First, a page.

California Becomes First State to Require Women on Corporate Boards

Gov. Jerry Brown on Sunday signed a bill into law that makes California the first state to require corporate boards of directors to include women, saying that despite potentially "fatal" legal problems in the measure, it is time to force action.

By Patrick McGreevy

Gov. Jerry Brown on Sunday signed a bill into law that makes California the first state to require corporate boards of directors to include women, saying that despite potentially "fatal" legal problems in the measure, it is time to force action.

"Given all the special privileges that corporations have enjoyed for so long, it's high time corporate boards include the people who constitute more than half the 'persons' in America," Brown wrote in a signing message.

The new law requires publicly traded corporations headquartered in California to include at least one woman on their boards of directors by the end of 2019 as part of an effort to close the gender gap in business.

By the end of July 2021, a minimum of two women must sit on boards with five members, and there must be at least three women on boards with six or more members. Companies that fail to comply face fines of $100,000 for a first violation and $300,000 for a second or subsequent violation.

Business groups have questioned the legality of a state imposing such requirements on corporations, many of which are incorporated in other states. Brown was not persuaded by the opposition.

He copied his signing letter to the U.S. Senate's Judiciary Committee, which has advanced Judge Brett Kavanaugh's nomination to the Supreme Court to the full Senate despite testimony by a woman who said he groped her when they were in high school.

"There have been numerous objections to this bill and serious legal concerns have been raised," Brown said. "I don't minimize the potential flaws that indeed may prove fatal to its ultimate implementation. Nevertheless, recent events in Washington, D.C. _ and beyond _ make it crystal clear that many are not getting the message."

There are 377 California-based companies on the Russell 3000 stock index of large firms with all-male boards that could be affected by the new law, said Annalisa Barrett, a clinical professor of finance at the University of San Diego's School of Business. Hundreds of smaller companies will also be affected by the law, she said.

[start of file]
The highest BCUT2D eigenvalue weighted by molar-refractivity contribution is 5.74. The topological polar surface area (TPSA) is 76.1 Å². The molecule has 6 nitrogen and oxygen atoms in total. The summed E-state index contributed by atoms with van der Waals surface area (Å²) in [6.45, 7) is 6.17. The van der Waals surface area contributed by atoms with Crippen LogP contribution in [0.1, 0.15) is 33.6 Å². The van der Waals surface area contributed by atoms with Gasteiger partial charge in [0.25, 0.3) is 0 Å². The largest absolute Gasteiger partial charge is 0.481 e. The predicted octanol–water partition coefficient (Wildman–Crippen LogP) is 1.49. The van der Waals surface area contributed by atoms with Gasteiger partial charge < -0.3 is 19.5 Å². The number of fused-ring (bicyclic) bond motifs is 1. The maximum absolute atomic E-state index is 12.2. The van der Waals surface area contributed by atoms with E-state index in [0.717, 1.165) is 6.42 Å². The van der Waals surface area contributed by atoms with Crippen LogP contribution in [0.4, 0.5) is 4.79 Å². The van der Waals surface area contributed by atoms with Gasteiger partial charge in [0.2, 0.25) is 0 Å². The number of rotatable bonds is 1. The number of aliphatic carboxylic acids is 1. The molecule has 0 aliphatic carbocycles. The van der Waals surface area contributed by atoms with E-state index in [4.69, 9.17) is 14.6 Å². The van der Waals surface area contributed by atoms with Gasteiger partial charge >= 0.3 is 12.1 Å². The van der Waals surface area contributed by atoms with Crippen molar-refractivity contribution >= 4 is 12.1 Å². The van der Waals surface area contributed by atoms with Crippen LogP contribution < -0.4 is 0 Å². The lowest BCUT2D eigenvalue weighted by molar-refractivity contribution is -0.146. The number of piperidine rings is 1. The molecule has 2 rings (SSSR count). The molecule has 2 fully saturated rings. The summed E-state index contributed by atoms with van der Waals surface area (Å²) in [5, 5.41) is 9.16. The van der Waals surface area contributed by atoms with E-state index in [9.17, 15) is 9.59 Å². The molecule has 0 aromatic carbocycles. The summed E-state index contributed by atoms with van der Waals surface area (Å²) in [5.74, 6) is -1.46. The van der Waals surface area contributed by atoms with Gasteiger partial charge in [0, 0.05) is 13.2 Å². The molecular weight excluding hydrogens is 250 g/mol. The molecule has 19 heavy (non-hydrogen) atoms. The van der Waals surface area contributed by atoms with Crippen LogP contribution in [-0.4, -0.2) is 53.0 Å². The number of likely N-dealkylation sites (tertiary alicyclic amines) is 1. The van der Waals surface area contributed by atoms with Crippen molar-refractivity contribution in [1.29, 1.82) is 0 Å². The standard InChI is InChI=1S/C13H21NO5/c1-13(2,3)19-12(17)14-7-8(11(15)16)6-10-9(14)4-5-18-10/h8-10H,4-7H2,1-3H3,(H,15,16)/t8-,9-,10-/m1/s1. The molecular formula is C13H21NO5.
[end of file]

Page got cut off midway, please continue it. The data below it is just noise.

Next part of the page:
Tivo's seven-member board is all male, as is the five-member board of, which responded to a Los Angeles Times question on the new mandate with a statement saying it "is reviewing the law but otherwise has no comment at this time."

Those concerned about the lack of gender equity in the boardroom include Shannon Gordon, the CEO of theBoardlist, which connects executives and investors with qualified women who may not otherwise be considered for board appointments.

"The problem is extensive," Gordon said. "Given the numbers, it's clear that we haven't made as much progress as we'd all like to see. We are on pace right now to reach gender parity in boardrooms by 2055. So we are just not where we need to be."

The legislation is opposed by more than 30 business groups, including the California Chamber of Commerce, which said it appears to violate existing law and the state and U.S. constitutions because it will "displace an existing member of the board of directors solely on the basis of gender."

The coalition of opponents sent a letter to state officials saying they are committed to workplace diversity, but added, "We are concerned that the mandate under SB 826 that focuses only on gender potentially elevates it as a priority over other aspects of diversity."

The opponents include the California Restaurant Association and chambers of commerce in Long Beach, Simi Valley, Garden Grove, Redondo Beach, Cerritos and Brea.

The business groups added that federal law says corporations are governed by the laws of the state in which they are incorporated, not by the state where their main office is located.

More than 80 percent of the Russell 3000 companies headquartered in California are incorporated in Delaware, according to Barrett, who also heads the firm Board Governance Research LLC.

The conflict created by the new law, the business groups warned, will create "confusion and ambiguity" that "will only lead to costly fines as proposed under the bill and potential litigation."

If the law survives a legal challenge, 684 women will be needed to fill board seats for Russell 3000 companies by 2021, Barrett said.

(c)2018 Los Angeles Times

Caroline Cournoyer is GOVERNING's senior web editor.
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